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Blame & Magical Thinking

3 Levels of Magical Thinking

“We can complain of nothing but ourselves.” —Seneca

“It is the peculiar quality of a fool to perceive the faults of others and to forget his own.” —Cicero

“The best years of your life are the ones in which you decide your problems are your own. You do not blame them on your mother, the ecology, or the president. You realize that you control your own destiny.” —Albert Ellis

3 Levels of Magical “It” & “That” Thinking

Level One

  • It made me mad.”
  • That makes me mad.”
  • Complete irresponsibility, a.k.a. voodoo emotions and superstitious thinking.

The person who makes such a statement believes that “it” or “that” crawled into their mind through their ear and took over their mind by its own power and will. Perhaps they watched too many science fiction movies.

Level Two

  • “I let it get to me.”
  • “I let that get to me.”
  • Halfhearted responsibility, a.k.a. magical thinking.

The person who makes such a statement believes that “it” or “that” crawled into their mind through their ear and took over their mind because they gave it the power to do so. Perhaps they never got over the childish fear that adults hear and can control your mind.

Level Three

  • “I upset myself about it.”
  • “I upset myself about that.”
  • Emotional responsibility (ER), a.k.a. maturity.

The person who makes such a statement believes that “it” or “that” was an occasion for their deciding to think self-disturbing thoughts.

In truth, fact, and reality there is neither an “it” nor a “that” outside of your mind that can upset you.

  • What exists to upset you is your upsetting thoughts.

No one can ever show you the “it” or the “that” that they are upset about because it exists only in their mind. Even though sometimes people can show you the actual thing they are upset about, it is still never the “it” or “that” that they have in mind about it. Perhaps they never got over being a victim as a child.

6 Levels of Blame

Level One

  • I blame self, others, life, or God.
  • Complete immaturity a.k.a. whining.

Level Two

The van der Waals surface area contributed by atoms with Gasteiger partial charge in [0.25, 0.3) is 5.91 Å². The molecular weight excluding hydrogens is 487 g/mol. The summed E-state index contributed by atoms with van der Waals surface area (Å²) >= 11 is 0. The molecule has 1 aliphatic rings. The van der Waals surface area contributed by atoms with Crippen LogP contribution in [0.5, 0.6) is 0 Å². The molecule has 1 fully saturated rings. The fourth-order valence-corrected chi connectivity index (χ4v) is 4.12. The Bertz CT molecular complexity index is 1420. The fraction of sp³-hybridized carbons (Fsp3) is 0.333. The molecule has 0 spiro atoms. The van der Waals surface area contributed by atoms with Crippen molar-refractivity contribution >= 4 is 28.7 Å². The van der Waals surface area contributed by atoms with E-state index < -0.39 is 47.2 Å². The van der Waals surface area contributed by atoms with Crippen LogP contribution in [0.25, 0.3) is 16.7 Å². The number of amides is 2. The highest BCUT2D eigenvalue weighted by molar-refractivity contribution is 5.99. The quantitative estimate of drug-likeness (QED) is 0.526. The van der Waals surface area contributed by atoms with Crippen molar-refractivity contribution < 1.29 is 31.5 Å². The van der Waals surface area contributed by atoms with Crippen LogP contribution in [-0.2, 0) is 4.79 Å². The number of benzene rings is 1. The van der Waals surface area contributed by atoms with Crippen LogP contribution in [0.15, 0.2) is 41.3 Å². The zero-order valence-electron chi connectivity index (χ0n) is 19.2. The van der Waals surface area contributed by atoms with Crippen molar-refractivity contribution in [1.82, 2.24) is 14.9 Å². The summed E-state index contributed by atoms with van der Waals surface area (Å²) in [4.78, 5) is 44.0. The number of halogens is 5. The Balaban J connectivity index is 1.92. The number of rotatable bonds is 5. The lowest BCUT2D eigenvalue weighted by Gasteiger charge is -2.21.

• I blame my behavioral choices.
  • Average adult responsibility level.

Level Three

  • I blame my stinking thinking.
  • Beginning of significant responsibility taking.

Level Four

  • I blame my thinking choices.
  • The level of mature thinking.

Level Five

  • I blame my scripts for my thinking choices.
  • The highest mental understanding of causation.

Level Six

  • I blame my flesh nature for being drawn to death and destruction.
  • The beginning spiritual understanding of causation.

Book cover for "Garden Your Mind"

Quotations from Various Sources

Organized Alphabetically

“A baby expects to be soothed, but a mature adult soothes themselves.” —Kevin Everett FitzMaurice 

“A man’s as miserable as he thinks he is.” —Marcus Seneca 

“A wise man will make more opportunities than he finds.” —Francis Bacon 

“Accuse not Nature, she hath done her part; Do thou but thine.” —John Milton in Paradise Lost 

“Adults are expert at self-disturbance and inept at self-soothing.” —Kevin Everett FitzMaurice 

“All we need to make us really happy is something to be enthusiastic about.” —Charles Kingsley 

“An excuse is a lie guarded.” —Jonathan Swift 

“Are you part of the problem or part of the solution?” —Anonymous 

“But let every man prove his own work, and then shall he have rejoicing in himself alone, and not in another.” —Galatians 6:4 

“Don’t go around saying the world owes you a living. The world owes you nothing. It was here first.” —Mark Twain 

“Each man the architect of his own fate.” —Sallust 

“Either do not attempt at all, or go through with it.” —Ovid 

“Great works are performed not by strength, but by perseverance.” —Samuel Johnson 

“I am the master of my fate: I am the captain of my soul.” —W. E. Henley, Invictus